(k: number of experiments
- N: Number of subjects - Hedges's g: 0.1: Minor improvement. 0.3: Medium
improvement. 0.5: Big improvement.)
- The researchers
also found other areas where nicotine users had significantly better outcomes
- including gross motor skills, long-term memory, semantic memory, arithmetic
& complex calculations. But these experiments were not used in the
analysis because there are still too few experiments in these areas.
|Are smokers better
drivers and pilots?
|- This applies to
experiments demonstrating that smoking and nicotine have a significant
positive effect on one’s ability to drive a car (8)
and fly flight simulators (9).
Smokers and other nicotine users will score better in driving tests, both
in overview, focus and steering maneuvers - and they respond quicker on
the brakes, when required compared to non-nicotine users.
These experiments however
could not be standardized for the other trials in the analysis, so Heishman
calls for more standardized driving and flight tests with nicotine to get
an accurate picture of nicotine effects on motorists and pilots.
Stephen Heishman and the
research team conclude in the study:
"The significant effects
of nicotine on motor abilities, attention and memory, likely represent
true performance enhancement because they are not confounded by withdrawal
relief. The beneficial cognitive effects of nicotine have implications
for initiation of smoking and maintenance of tobacco dependence."
Put another way: Smokers
smoke and keep on smoking because their brains work better when they smoke.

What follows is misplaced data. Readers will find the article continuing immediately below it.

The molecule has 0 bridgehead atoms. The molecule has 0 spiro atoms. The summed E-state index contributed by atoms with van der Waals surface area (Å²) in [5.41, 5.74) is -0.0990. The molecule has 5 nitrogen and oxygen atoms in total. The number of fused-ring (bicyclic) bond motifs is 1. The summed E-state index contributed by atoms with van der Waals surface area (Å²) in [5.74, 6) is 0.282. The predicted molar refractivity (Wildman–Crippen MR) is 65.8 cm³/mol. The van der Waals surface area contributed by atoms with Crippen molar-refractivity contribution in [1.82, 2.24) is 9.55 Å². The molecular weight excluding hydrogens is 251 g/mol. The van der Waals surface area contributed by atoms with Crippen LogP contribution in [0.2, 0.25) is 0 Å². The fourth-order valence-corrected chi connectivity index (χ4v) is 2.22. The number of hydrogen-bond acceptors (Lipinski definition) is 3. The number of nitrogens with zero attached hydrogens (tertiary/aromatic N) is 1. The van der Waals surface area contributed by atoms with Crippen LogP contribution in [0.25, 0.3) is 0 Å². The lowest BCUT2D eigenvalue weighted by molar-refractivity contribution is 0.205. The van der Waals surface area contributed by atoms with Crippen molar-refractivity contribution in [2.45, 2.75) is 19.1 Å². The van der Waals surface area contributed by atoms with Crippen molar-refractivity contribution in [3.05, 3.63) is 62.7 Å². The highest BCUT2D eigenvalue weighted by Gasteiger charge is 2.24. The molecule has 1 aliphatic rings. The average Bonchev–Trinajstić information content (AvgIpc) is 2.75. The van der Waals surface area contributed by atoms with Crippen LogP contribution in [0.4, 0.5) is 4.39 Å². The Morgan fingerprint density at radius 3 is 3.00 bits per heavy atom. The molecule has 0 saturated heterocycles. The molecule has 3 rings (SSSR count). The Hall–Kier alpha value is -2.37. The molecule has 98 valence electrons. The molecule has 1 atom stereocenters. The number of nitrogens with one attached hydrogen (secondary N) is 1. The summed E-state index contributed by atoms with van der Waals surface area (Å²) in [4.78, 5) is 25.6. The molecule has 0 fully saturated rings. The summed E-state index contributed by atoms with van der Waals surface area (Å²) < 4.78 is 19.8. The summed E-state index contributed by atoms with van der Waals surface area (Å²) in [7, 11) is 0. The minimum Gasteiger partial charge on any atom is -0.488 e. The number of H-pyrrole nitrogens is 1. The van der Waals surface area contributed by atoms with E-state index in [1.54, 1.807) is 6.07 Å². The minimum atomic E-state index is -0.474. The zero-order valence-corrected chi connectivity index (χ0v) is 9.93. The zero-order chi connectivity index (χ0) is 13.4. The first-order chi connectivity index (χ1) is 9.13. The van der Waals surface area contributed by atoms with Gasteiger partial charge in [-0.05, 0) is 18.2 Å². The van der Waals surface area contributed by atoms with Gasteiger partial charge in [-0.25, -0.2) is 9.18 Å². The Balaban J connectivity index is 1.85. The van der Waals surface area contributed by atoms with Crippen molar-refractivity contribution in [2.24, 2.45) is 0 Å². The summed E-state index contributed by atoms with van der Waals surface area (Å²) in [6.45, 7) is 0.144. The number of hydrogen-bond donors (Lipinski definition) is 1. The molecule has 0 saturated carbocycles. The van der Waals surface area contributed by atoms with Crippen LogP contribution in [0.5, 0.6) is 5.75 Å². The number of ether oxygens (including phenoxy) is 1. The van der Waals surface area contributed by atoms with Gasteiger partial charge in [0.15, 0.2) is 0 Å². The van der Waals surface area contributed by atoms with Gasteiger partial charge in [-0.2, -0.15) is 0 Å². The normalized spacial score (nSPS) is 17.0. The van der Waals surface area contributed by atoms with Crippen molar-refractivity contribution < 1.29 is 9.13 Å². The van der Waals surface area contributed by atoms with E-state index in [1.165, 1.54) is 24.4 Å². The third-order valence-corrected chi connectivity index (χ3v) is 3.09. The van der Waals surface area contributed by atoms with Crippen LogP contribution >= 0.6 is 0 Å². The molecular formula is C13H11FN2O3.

This is probably also the reason that it is hard to quit smoking. And since
experimental animals in laboratories have shown similar results, there
is no longer any doubt among scientists:
Nicotine - the active substance
in the world's most unpopular plant - the tobacco plant - is paradoxically
a "wonder drug" that leads to better job performance. A gift for the working
- Tobacco Harm researcher
Professor Brad Rodu from Louisiana University says that Heishman's analysis
is a breakthrough in understanding tobacco and nicotine effects. In his
article "The Proven Positive Effects of Nicotine and Tobacco" (10)
on his blog, Tobacco Truth, he writes:
"This analysis will not
please anti-tobacco extremists. It’s time to be honest with the 50 million
Americans, and hundreds of millions around the world, who use tobacco.
The benefits they get from tobacco are very real, not imaginary or just
the periodic elimination of withdrawal."
Brad Rodu has spent many
years working in the branch of tobacco science known as Tobacco Harm Reduction.
He is a proponent of allowing all use of smokeless tobacco, for example
snus and chewing tobacco, which he believes is "almost 100% safer than
Rodu conducts his own research into the health effects of smokeless tobacco,
with funding from an annual "no strings attached" grant from the tobacco
industry to Louisiana University.
“It’s time to abandon
the myth that tobacco is devoid of benefits, and to focus on how we can
help smokers continue to derive those benefits with a safer delivery system,"
|- Other nicotine tests
show results that seriously question the idea of smoking bans in workplaces.
Several studies show that smokers' brains have more stamina in long work
situations compared to non-smokers, providing the smoker can smoke
while working. Smokers can maintain concentration for long hours without
getting tired, while non-smokers concentration quickly breaks down.
This phenomenon was brought
to US public attention in 1976 when environmental activist Ralph Nader
suggested in a TV program that pilots should be prohibited from smoking
on U.S. airplanes for safety reasons. Immediately after this proposal,
the news media received a warning from Dr. Norman Heimstra: "A bad idea,"
he wrote. (12)
Dr. Norman Heimstra had done
the world's first primitive nicotine experiments back in 1967 (13).
Three groups of people spent six hours in
a car simulator - smokers, non-smokers and "abstemious" smokers. Result: